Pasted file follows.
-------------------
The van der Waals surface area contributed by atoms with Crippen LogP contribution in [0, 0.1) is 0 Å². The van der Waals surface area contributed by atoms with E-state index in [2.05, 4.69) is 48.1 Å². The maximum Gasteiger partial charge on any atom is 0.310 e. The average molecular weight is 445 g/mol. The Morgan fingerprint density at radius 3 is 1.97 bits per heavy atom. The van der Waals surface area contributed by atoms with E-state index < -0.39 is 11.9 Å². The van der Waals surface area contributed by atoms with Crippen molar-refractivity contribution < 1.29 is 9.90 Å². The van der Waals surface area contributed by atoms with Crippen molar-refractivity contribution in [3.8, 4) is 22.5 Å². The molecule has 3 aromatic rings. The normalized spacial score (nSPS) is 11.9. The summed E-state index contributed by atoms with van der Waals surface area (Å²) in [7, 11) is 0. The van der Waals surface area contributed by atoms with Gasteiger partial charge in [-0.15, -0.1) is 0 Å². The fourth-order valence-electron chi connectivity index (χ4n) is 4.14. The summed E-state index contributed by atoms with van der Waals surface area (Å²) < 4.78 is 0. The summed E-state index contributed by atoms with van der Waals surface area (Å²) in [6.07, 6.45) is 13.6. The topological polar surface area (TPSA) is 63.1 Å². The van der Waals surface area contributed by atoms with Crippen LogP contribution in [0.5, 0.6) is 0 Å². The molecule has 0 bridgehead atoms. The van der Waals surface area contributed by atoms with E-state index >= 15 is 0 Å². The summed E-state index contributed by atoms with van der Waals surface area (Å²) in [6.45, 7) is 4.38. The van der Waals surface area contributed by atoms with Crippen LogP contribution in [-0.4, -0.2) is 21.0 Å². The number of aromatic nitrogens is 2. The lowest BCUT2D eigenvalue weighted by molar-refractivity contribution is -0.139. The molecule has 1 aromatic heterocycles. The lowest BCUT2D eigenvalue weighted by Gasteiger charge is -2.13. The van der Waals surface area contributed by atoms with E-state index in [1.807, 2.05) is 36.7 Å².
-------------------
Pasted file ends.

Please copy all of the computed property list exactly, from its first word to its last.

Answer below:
The van der Waals surface area contributed by atoms with Crippen LogP contribution in [0, 0.1) is 0 Å². The van der Waals surface area contributed by atoms with E-state index in [2.05, 4.69) is 48.1 Å². The maximum Gasteiger partial charge on any atom is 0.310 e. The average molecular weight is 445 g/mol. The Morgan fingerprint density at radius 3 is 1.97 bits per heavy atom. The van der Waals surface area contributed by atoms with E-state index < -0.39 is 11.9 Å². The van der Waals surface area contributed by atoms with Crippen molar-refractivity contribution < 1.29 is 9.90 Å². The van der Waals surface area contributed by atoms with Crippen molar-refractivity contribution in [3.8, 4) is 22.5 Å². The molecule has 3 aromatic rings. The normalized spacial score (nSPS) is 11.9. The summed E-state index contributed by atoms with van der Waals surface area (Å²) in [7, 11) is 0. The van der Waals surface area contributed by atoms with Gasteiger partial charge in [-0.15, -0.1) is 0 Å². The fourth-order valence-electron chi connectivity index (χ4n) is 4.14. The summed E-state index contributed by atoms with van der Waals surface area (Å²) < 4.78 is 0. The summed E-state index contributed by atoms with van der Waals surface area (Å²) in [6.07, 6.45) is 13.6. The topological polar surface area (TPSA) is 63.1 Å². The van der Waals surface area contributed by atoms with Crippen LogP contribution in [0.5, 0.6) is 0 Å². The molecule has 0 bridgehead atoms. The van der Waals surface area contributed by atoms with E-state index >= 15 is 0 Å². The summed E-state index contributed by atoms with van der Waals surface area (Å²) in [6.45, 7) is 4.38. The van der Waals surface area contributed by atoms with Crippen LogP contribution in [-0.4, -0.2) is 21.0 Å². The number of aromatic nitrogens is 2. The lowest BCUT2D eigenvalue weighted by molar-refractivity contribution is -0.139. The molecule has 1 aromatic heterocycles. The lowest BCUT2D eigenvalue weighted by Gasteiger charge is -2.13. The van der Waals surface area contributed by atoms with E-state index in [1.807, 2.05) is 36.7 Å².